With the notorious gusts tearing through the city at the foot of Mount Shasta, she didn’t wait for an evacuation order. She packed her documents, her medication and little else, her granddaughter, Cynthia Jones, said.
“With the wind in Weed, all that stuff is moving fast. It’s bad,” Jones said by phone from his home in Medford, Oregon. “It’s not uncommon to get gusts of 50-60mph on a normal day. I got blown into a stream when I was a kid.
Hood’s nearly three-decade-old home was spared a fire last year and the devastating Boles Fire that tore through the town eight years ago, destroying more than 160 buildings, mostly homes.
Hood cried while discussing the fire at a relative’s house in the hamlet of Granada, Jones said. She was unable to collect photos that had been important to her late husband.
Willo Balfrey, 82, an artist from Lake Shastina, said she was painting Friday afternoon when her grandson, a member of the California Highway Patrol, called to warn her of the rapidly spreading flames.
“He said, ‘don’t linger, get your computer, get what you need and get out of the house now. He comes to you. So I did,” Balfrey said.
She grabbed a suitcase full of important documents, along with water and her computer, iPhone, and chargers, and headed for the door.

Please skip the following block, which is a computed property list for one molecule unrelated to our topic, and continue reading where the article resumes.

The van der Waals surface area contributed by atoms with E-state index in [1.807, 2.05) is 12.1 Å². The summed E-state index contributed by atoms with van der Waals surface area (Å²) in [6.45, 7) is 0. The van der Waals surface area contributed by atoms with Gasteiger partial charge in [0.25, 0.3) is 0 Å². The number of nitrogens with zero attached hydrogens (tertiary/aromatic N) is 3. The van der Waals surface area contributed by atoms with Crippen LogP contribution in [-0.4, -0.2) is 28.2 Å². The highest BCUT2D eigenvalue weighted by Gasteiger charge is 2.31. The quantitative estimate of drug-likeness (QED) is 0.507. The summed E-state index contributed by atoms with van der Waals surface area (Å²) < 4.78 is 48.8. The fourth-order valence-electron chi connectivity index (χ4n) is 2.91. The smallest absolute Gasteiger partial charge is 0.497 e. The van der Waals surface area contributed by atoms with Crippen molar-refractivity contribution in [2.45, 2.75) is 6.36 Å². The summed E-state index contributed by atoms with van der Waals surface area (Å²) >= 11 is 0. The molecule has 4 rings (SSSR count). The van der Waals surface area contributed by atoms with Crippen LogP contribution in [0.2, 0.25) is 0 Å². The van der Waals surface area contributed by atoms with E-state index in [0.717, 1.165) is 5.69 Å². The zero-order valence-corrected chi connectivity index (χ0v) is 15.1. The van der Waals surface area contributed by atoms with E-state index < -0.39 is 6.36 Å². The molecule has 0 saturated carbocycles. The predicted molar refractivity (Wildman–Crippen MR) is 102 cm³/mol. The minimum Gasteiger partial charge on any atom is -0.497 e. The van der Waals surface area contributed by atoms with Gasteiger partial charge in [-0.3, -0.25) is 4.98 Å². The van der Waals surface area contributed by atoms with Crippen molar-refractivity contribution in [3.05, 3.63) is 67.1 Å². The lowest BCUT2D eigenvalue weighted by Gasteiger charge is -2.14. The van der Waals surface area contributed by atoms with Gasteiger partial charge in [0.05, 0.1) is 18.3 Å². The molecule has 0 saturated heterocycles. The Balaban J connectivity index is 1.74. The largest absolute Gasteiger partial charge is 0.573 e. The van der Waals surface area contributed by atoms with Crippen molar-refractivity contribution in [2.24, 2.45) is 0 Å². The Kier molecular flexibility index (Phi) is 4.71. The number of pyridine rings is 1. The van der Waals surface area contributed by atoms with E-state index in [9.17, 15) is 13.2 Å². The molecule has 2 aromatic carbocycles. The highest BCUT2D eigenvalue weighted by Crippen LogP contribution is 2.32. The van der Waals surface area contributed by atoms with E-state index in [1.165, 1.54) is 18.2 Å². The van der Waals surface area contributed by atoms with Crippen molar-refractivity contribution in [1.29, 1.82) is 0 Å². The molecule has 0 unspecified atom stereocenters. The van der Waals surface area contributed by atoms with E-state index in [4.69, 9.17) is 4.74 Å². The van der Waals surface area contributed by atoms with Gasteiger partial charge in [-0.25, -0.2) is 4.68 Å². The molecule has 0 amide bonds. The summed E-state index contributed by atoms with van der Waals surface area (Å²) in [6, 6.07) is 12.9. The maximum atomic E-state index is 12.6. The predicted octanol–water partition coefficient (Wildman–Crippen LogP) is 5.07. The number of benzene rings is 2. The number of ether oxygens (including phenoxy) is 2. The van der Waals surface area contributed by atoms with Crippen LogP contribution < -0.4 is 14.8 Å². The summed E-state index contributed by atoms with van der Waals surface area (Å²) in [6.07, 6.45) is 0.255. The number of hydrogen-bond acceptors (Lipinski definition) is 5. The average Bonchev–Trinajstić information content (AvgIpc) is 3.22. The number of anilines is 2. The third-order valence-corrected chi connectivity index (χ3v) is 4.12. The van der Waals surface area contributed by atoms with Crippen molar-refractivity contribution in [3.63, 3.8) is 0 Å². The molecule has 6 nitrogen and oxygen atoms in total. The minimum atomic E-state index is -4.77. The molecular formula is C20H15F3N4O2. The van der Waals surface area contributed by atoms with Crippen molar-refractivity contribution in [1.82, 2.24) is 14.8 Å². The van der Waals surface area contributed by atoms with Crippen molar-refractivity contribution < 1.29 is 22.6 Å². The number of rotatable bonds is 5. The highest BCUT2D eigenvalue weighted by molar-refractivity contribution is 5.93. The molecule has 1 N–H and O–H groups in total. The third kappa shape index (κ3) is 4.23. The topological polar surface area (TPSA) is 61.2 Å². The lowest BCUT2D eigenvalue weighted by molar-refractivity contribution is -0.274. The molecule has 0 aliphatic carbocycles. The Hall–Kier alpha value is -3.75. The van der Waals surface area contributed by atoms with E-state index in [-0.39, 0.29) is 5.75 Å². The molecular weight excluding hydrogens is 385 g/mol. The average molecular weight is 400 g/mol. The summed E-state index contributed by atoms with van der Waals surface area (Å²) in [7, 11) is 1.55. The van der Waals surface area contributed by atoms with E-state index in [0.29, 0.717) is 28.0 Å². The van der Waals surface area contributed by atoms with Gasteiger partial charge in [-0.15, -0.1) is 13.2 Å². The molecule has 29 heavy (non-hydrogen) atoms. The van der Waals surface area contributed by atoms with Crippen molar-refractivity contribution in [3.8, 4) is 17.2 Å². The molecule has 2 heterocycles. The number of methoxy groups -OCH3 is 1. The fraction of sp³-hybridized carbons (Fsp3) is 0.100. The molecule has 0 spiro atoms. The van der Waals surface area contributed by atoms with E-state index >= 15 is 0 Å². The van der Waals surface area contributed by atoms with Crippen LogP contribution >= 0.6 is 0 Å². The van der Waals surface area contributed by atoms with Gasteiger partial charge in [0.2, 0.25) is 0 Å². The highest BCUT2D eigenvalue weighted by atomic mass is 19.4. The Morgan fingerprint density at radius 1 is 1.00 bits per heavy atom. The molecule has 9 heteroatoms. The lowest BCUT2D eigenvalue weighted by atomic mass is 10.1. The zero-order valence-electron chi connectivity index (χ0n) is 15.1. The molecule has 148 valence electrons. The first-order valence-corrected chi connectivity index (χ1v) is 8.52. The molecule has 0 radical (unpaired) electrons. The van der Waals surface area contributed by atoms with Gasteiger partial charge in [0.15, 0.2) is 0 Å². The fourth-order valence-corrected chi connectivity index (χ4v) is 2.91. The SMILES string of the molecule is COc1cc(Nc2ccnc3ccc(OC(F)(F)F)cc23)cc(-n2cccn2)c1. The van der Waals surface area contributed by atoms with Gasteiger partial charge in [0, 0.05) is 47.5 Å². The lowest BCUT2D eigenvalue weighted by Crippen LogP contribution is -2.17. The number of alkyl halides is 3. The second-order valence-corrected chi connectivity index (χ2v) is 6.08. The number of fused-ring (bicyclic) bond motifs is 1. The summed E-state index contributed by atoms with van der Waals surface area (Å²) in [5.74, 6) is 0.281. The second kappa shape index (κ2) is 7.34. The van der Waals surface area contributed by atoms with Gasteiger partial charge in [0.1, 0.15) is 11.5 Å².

“I’ve reached the philosophy that if I have all my papers, what’s in the house isn’t that important,” she said.
She stopped to look for her neighbor and they drove to a church parking lot in Montague, where about 40 other vehicles were also parked.
Rebecca Taylor, director of communications for Springfield, Oregon-based Roseburg Forest Products, said it was unclear whether the fire started near or on company property. A large empty building at the edge of the company’s property burned down, she said. All employees were evacuated and none reported injuries, she said.
The plant employs 145 people, although not all of them were on duty at the time, Taylor said.
“We are just devastated to see this fire affect the community in this way,” she said.
In southern California, firefighters were making progress on Friday against two large wildfires.
Containment of the highway fire along Interstate 5 north of Los Angeles has increased to 56% and remained at just over 8 square miles (21 square kilometers), according to a Cal Fire statement. . On Wednesday, seven firefighters working in triple-digit temperatures had to be transported to hospitals for treatment. All were released.
In eastern San Diego County, the Border 32 Fire remained at just under 7 square miles (18 square kilometers) and containment increased to 65%. More than 1,500 people had to evacuate the area near the US-Mexico border when the fire broke out on Wednesday. All evacuations were lifted Friday afternoon.
Two people were hospitalized with burns. Three houses and seven other buildings were destroyed.
Rodriguez reported from San Francisco, where Associated Press reporter Janie Har contributed. AP reporters Stefanie Dazio and Brian Melley in Los Angeles also contributed.
Adam Beam and Olga R. Rodriguez, Associated Press